Continued…here are more self-promotion misfires that kept applicants from getting real gigs. Learn from their mistakes, avoid them, and you could soon be hearing “you’re hired.”
#5 –Social Media Maven says: “I’m one busy bee!”
“I would love this opportunity! My work demands that I be savvy in all the things you listed. Please feel free to check me out at (SOCIAL MEDIA PAGE). I am also on (OTHER SOCIAL MEDIA). In addition to my own business, I represent the social media interests of five other companies.”
This eager beaver is advertising WAY too much. While she likely thinks that she is displaying initiative and a wide range of expertise, the hiring agent was thinking: “Can she deliver on my timetable with all this other stuff to do? I’m thinking, no.”
Hiring agents care about your skills and experience, not your workload. Taking this approach is like asking someone out on a date by telling them all about your other current relationships.
LESSON: Look at an application from the hiring agent’s perspective. They are looking for specific skills related to specific work, and they expect your full attention.
#6 Mr. Jargon says: “Something vaguely related you don’t understand.”
“Hello. My company is (COMPANY). I work with individuals and companies to build unique solutions to help take your vision to the next level. I will work with you to understand your objectives ranging from internet to creative marketing strategies and business development.”
Okay, first issue: the applicant is presuming to discuss the hiring agent’s objectives before actually learning what they are. Second, this post reads like it was assembled in the jargon factory and picked up wholesale at the meaningless business-speak outlet.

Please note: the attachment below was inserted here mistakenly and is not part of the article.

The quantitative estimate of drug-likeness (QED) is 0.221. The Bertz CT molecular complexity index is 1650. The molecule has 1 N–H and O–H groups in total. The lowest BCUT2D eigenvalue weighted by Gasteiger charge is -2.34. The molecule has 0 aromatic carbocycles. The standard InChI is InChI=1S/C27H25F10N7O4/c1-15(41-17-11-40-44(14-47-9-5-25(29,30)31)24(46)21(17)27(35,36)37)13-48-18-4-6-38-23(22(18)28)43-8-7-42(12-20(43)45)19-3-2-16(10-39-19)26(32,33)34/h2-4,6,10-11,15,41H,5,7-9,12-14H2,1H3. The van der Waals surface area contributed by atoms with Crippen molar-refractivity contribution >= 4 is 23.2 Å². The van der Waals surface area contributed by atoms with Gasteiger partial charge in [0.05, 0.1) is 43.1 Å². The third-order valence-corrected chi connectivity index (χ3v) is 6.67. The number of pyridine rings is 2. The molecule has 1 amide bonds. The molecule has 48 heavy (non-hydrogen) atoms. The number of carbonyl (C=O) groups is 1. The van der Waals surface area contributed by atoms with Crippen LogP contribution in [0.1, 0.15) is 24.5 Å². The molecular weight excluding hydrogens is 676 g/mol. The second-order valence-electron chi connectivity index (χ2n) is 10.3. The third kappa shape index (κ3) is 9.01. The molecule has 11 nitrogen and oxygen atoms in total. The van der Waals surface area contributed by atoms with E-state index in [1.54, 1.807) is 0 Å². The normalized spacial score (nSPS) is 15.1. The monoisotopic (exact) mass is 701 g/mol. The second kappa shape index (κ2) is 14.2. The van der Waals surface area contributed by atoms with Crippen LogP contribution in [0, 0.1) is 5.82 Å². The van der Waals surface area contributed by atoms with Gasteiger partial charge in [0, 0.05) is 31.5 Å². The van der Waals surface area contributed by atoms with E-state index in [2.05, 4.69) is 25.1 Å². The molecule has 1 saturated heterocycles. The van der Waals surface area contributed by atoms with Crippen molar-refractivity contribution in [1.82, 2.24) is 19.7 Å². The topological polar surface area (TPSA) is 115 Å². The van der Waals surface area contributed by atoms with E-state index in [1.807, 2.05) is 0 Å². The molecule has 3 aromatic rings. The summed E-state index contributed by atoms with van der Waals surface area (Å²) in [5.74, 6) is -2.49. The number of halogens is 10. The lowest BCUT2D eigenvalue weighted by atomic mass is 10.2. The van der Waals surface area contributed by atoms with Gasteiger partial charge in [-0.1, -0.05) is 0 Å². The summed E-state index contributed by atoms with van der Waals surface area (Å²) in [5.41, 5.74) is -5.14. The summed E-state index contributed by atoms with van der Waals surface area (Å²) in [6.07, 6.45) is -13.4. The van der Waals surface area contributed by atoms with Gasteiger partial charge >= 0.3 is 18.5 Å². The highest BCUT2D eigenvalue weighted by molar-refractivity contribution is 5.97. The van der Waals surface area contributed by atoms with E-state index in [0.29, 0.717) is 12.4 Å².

LESSON: Don’t presume. It’s arrogant. Use words that mean something precise. People appreciate it.
#7 Mr. Passive Aggressive says: “What’s in it for me?”
“I will take a look at it, just send me the info to my email address and i will see if it is something I would be interested in.”
First, this poster didn’t even bother to proofread her application. Second, while this person likely thinks she is displaying confidence, it actually comes off as ambivalence. Here is what my colleague said about this one: “Seriously, this woman is telling me that she is going to decide whether or not my project is interesting enough? Really!”
LESSON: Hiring agents need a job done. They are not seeking your approval, and they have neither the time nor the inclination to follow up on you.
#8 Gen. Narcissism says: “It’s all about ME!”
“Send me your project specs and I’ll be in touch…but only if I love what you are doing.”
Sorry, chief. It’s not all about you. This is about whether or not you are a good fit. And, since it seems you probably couldn’t fit your head through the door, I’m going with “no.”
Have you encountered any of these self promotion pitfalls, or are there any you didn’t see on this list?